Who Do You Know? Making Your Connections Work For YouPosted: 8th of December 2015 by
It may seem unfair, but who you know can be more important than what you know. A little digging into the world of music and entertainment will show you this, as you may be surprised at the family connections between a lot of the people in these industries. However, it is not just in the entertainment world that this sort of situation exists, as it is present to a degree in most businesses. Let’s put it frankly, if you are a boss looking to choose between two candidates with the same skills, and one was your cousin, who is likely to get the job? Indeed, the job may not even get to the stage of being advertised, as you may just recommend that your cousin could fill the vacancy before it is made public. This is all well if you have connections in the industry that you want to get into, but what do you do if you don’t have them? Are you destined to remain an outsider, or is there a way to work your way in to become an ‘insider?’
Fortunately, there are very few places that are totally closed to you if you have the right skills and work ethic. Most businesses want employees who can do the job well, but if you can show that you can save or make money, for example, then you are likely to be in demand wherever you choose to go.
However, opening that first door and getting a chance can seem like the most difficult part, with many young people complaining of a catch-22 between needing experience to get a job, but needing a job to get experience. In instances like this you may fancy looking into doing some work experience, or maybe even signing up to get experience while you train with an apprenticeship.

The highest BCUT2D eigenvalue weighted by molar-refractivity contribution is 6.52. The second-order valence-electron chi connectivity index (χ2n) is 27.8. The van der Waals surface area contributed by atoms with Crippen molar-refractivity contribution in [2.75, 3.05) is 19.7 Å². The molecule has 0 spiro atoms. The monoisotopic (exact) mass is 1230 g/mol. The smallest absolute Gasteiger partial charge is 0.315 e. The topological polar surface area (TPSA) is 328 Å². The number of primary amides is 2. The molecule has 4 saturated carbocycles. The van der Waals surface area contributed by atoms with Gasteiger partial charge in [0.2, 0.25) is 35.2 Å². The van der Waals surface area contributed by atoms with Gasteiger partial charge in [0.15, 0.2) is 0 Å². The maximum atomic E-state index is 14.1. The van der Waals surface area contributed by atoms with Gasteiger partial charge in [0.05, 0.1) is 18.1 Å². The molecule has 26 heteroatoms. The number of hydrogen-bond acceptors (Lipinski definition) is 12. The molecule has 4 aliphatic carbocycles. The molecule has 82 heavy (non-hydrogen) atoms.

By getting involved in a business on work experience or via an apprenticeship you can not only gain some skills, but also make a few connections that could come in useful for getting a job later.
That said, don’t forget to use your existing network of friends and family – you may be surprised by what they can help you with. Why not try mentioning your career goals to an uncle or aunt for example, they may just know someone who can help. They may nt own a large corporation, but your friends and family are a great place to start. Bear in mind that people are busy with their own lives, so don’t pester them, but you may be able to ask if they have any advice to help you.
If you draw a blank with your immediate circle of contacts you might want to try and make some new ones online – possibly through a business-minded social network like LinkedIn. Make sure your social media profiles don’t contain anything that could be incriminating or turn potential employers off (as ever), and then see if you can make some useful connections online.
Again, remember that these people are busy and aren’t there just to facilitate your career dreams. Keep it short and be specific, so perhaps say, “I have been researching your company and would love 15 minutes of your time to chat about what you do as I am looking to get into that sort of work. Could you help me, whenever it is convenient for you?’ Make sure to follow up with your request too – as people may take some polite prompting – especially if they are busy!
Networking may seem false as a thing to do, but it can make all the difference with your career, so pay attention to those people around you and think how they may be able to help you get ahead. Getting along with other people is important, whether you are at college or work – you never know what doors they may be able to help open for you!
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